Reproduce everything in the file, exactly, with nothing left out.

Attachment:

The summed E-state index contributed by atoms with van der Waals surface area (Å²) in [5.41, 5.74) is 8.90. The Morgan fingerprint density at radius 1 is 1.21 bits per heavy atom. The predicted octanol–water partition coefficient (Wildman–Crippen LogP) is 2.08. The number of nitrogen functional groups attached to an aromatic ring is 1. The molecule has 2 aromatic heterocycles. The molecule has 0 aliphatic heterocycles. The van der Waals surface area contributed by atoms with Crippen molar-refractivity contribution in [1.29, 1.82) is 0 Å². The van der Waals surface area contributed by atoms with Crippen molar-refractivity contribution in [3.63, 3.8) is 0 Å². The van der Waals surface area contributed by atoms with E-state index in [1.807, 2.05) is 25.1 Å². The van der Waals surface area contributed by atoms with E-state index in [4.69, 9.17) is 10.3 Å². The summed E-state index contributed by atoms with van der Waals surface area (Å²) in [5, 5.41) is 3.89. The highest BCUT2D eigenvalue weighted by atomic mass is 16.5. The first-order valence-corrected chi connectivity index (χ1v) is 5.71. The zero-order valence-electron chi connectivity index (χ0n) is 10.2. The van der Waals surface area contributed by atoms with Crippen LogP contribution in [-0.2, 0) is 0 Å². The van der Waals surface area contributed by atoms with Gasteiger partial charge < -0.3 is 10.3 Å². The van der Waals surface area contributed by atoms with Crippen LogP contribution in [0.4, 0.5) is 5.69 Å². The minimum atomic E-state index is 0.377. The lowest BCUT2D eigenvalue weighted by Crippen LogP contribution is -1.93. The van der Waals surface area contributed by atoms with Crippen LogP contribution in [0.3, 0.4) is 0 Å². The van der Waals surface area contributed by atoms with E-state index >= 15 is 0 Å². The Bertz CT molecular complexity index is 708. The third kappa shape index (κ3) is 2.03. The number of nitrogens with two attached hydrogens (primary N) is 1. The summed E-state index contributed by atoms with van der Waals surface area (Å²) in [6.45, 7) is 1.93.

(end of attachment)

The summed E-state index contributed by atoms with van der Waals surface area (Å²) in [5.41, 5.74) is 8.90. The Morgan fingerprint density at radius 1 is 1.21 bits per heavy atom. The predicted octanol–water partition coefficient (Wildman–Crippen LogP) is 2.08. The number of nitrogen functional groups attached to an aromatic ring is 1. The molecule has 2 aromatic heterocycles. The molecule has 0 aliphatic heterocycles. The van der Waals surface area contributed by atoms with Crippen molar-refractivity contribution in [1.29, 1.82) is 0 Å². The van der Waals surface area contributed by atoms with Crippen molar-refractivity contribution in [3.63, 3.8) is 0 Å². The van der Waals surface area contributed by atoms with E-state index in [1.807, 2.05) is 25.1 Å². The van der Waals surface area contributed by atoms with E-state index in [4.69, 9.17) is 10.3 Å². The summed E-state index contributed by atoms with van der Waals surface area (Å²) in [5, 5.41) is 3.89. The highest BCUT2D eigenvalue weighted by atomic mass is 16.5. The first-order valence-corrected chi connectivity index (χ1v) is 5.71. The zero-order valence-electron chi connectivity index (χ0n) is 10.2. The van der Waals surface area contributed by atoms with Crippen LogP contribution in [-0.2, 0) is 0 Å². The van der Waals surface area contributed by atoms with Gasteiger partial charge < -0.3 is 10.3 Å². The van der Waals surface area contributed by atoms with Crippen LogP contribution in [0.4, 0.5) is 5.69 Å². The minimum atomic E-state index is 0.377. The lowest BCUT2D eigenvalue weighted by Crippen LogP contribution is -1.93. The van der Waals surface area contributed by atoms with Crippen LogP contribution in [0.3, 0.4) is 0 Å². The van der Waals surface area contributed by atoms with E-state index >= 15 is 0 Å². The Bertz CT molecular complexity index is 708. The third kappa shape index (κ3) is 2.03. The number of nitrogens with two attached hydrogens (primary N) is 1. The summed E-state index contributed by atoms with van der Waals surface area (Å²) in [6.45, 7) is 1.93.